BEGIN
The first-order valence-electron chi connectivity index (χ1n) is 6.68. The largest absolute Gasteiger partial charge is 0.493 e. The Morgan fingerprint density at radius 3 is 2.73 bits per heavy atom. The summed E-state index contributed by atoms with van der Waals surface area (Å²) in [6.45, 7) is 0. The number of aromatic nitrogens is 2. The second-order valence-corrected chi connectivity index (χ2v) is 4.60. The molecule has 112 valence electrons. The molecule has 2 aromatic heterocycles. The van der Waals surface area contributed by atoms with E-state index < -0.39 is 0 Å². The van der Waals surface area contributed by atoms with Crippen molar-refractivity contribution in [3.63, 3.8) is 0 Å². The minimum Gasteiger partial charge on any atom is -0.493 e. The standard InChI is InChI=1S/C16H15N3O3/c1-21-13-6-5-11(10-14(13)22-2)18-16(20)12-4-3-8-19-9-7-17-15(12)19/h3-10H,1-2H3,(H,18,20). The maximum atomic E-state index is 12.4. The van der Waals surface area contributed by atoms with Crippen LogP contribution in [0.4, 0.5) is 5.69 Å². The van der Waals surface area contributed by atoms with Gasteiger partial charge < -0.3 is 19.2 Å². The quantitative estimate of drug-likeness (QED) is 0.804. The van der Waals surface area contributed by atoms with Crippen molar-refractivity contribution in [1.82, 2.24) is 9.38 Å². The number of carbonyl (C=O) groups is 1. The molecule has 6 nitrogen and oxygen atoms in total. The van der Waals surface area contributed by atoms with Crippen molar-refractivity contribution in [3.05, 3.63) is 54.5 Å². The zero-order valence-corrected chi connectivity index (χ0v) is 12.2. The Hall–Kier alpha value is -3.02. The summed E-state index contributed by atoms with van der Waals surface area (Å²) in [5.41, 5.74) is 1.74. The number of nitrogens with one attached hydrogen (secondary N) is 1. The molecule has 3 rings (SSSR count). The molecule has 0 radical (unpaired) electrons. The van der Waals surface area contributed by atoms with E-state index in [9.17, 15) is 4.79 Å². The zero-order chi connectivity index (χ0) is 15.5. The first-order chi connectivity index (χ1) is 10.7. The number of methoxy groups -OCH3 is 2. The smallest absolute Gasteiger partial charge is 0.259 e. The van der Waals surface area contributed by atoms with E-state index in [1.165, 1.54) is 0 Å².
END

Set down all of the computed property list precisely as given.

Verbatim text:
The first-order valence-electron chi connectivity index (χ1n) is 6.68. The largest absolute Gasteiger partial charge is 0.493 e. The Morgan fingerprint density at radius 3 is 2.73 bits per heavy atom. The summed E-state index contributed by atoms with van der Waals surface area (Å²) in [6.45, 7) is 0. The number of aromatic nitrogens is 2. The second-order valence-corrected chi connectivity index (χ2v) is 4.60. The molecule has 112 valence electrons. The molecule has 2 aromatic heterocycles. The van der Waals surface area contributed by atoms with E-state index < -0.39 is 0 Å². The van der Waals surface area contributed by atoms with Crippen molar-refractivity contribution in [3.63, 3.8) is 0 Å². The minimum Gasteiger partial charge on any atom is -0.493 e. The standard InChI is InChI=1S/C16H15N3O3/c1-21-13-6-5-11(10-14(13)22-2)18-16(20)12-4-3-8-19-9-7-17-15(12)19/h3-10H,1-2H3,(H,18,20). The maximum atomic E-state index is 12.4. The van der Waals surface area contributed by atoms with Crippen LogP contribution in [0.4, 0.5) is 5.69 Å². The van der Waals surface area contributed by atoms with Gasteiger partial charge < -0.3 is 19.2 Å². The quantitative estimate of drug-likeness (QED) is 0.804. The van der Waals surface area contributed by atoms with Crippen molar-refractivity contribution in [1.82, 2.24) is 9.38 Å². The number of carbonyl (C=O) groups is 1. The molecule has 6 nitrogen and oxygen atoms in total. The van der Waals surface area contributed by atoms with Crippen molar-refractivity contribution in [3.05, 3.63) is 54.5 Å². The zero-order valence-corrected chi connectivity index (χ0v) is 12.2. The Hall–Kier alpha value is -3.02. The summed E-state index contributed by atoms with van der Waals surface area (Å²) in [5.41, 5.74) is 1.74. The number of nitrogens with one attached hydrogen (secondary N) is 1. The molecule has 3 rings (SSSR count). The molecule has 0 radical (unpaired) electrons. The van der Waals surface area contributed by atoms with E-state index in [9.17, 15) is 4.79 Å². The zero-order chi connectivity index (χ0) is 15.5. The first-order chi connectivity index (χ1) is 10.7. The number of methoxy groups -OCH3 is 2. The smallest absolute Gasteiger partial charge is 0.259 e. The van der Waals surface area contributed by atoms with E-state index in [1.165, 1.54) is 0 Å².